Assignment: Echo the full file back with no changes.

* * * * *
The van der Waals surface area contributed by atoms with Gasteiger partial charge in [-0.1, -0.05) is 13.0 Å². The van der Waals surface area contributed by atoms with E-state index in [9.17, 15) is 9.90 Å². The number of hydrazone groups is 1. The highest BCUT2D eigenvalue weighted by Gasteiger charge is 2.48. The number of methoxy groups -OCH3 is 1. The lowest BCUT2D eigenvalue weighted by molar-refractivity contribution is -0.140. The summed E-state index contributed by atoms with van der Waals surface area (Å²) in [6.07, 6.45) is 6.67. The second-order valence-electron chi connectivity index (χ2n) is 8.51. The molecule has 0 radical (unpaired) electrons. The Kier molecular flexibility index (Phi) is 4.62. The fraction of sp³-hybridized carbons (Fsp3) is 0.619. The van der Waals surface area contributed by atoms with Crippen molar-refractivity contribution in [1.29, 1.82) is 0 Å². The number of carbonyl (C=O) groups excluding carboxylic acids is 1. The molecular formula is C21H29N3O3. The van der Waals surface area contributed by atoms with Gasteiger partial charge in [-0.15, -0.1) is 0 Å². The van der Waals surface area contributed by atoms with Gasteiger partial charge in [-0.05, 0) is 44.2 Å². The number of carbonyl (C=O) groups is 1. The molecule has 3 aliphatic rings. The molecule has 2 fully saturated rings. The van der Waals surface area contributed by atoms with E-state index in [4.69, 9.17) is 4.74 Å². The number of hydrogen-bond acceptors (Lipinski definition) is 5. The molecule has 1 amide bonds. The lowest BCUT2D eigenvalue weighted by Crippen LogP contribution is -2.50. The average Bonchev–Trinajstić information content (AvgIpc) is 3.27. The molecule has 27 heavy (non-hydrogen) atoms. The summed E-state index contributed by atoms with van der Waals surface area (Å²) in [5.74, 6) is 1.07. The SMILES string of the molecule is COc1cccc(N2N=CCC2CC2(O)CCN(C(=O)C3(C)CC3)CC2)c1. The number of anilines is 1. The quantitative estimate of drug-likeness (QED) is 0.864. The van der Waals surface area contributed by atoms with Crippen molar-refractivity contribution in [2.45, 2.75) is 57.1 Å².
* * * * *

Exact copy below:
The van der Waals surface area contributed by atoms with Gasteiger partial charge in [-0.1, -0.05) is 13.0 Å². The van der Waals surface area contributed by atoms with E-state index in [9.17, 15) is 9.90 Å². The number of hydrazone groups is 1. The highest BCUT2D eigenvalue weighted by Gasteiger charge is 2.48. The number of methoxy groups -OCH3 is 1. The lowest BCUT2D eigenvalue weighted by molar-refractivity contribution is -0.140. The summed E-state index contributed by atoms with van der Waals surface area (Å²) in [6.07, 6.45) is 6.67. The second-order valence-electron chi connectivity index (χ2n) is 8.51. The molecule has 0 radical (unpaired) electrons. The Kier molecular flexibility index (Phi) is 4.62. The fraction of sp³-hybridized carbons (Fsp3) is 0.619. The van der Waals surface area contributed by atoms with Crippen molar-refractivity contribution in [1.29, 1.82) is 0 Å². The number of carbonyl (C=O) groups excluding carboxylic acids is 1. The molecular formula is C21H29N3O3. The van der Waals surface area contributed by atoms with Gasteiger partial charge in [-0.15, -0.1) is 0 Å². The van der Waals surface area contributed by atoms with Gasteiger partial charge in [-0.05, 0) is 44.2 Å². The number of carbonyl (C=O) groups is 1. The molecule has 3 aliphatic rings. The molecule has 2 fully saturated rings. The van der Waals surface area contributed by atoms with E-state index in [4.69, 9.17) is 4.74 Å². The number of hydrogen-bond acceptors (Lipinski definition) is 5. The molecule has 1 amide bonds. The lowest BCUT2D eigenvalue weighted by Crippen LogP contribution is -2.50. The average Bonchev–Trinajstić information content (AvgIpc) is 3.27. The molecule has 27 heavy (non-hydrogen) atoms. The summed E-state index contributed by atoms with van der Waals surface area (Å²) in [5.74, 6) is 1.07. The SMILES string of the molecule is COc1cccc(N2N=CCC2CC2(O)CCN(C(=O)C3(C)CC3)CC2)c1. The number of anilines is 1. The quantitative estimate of drug-likeness (QED) is 0.864. The van der Waals surface area contributed by atoms with Crippen molar-refractivity contribution in [2.45, 2.75) is 57.1 Å².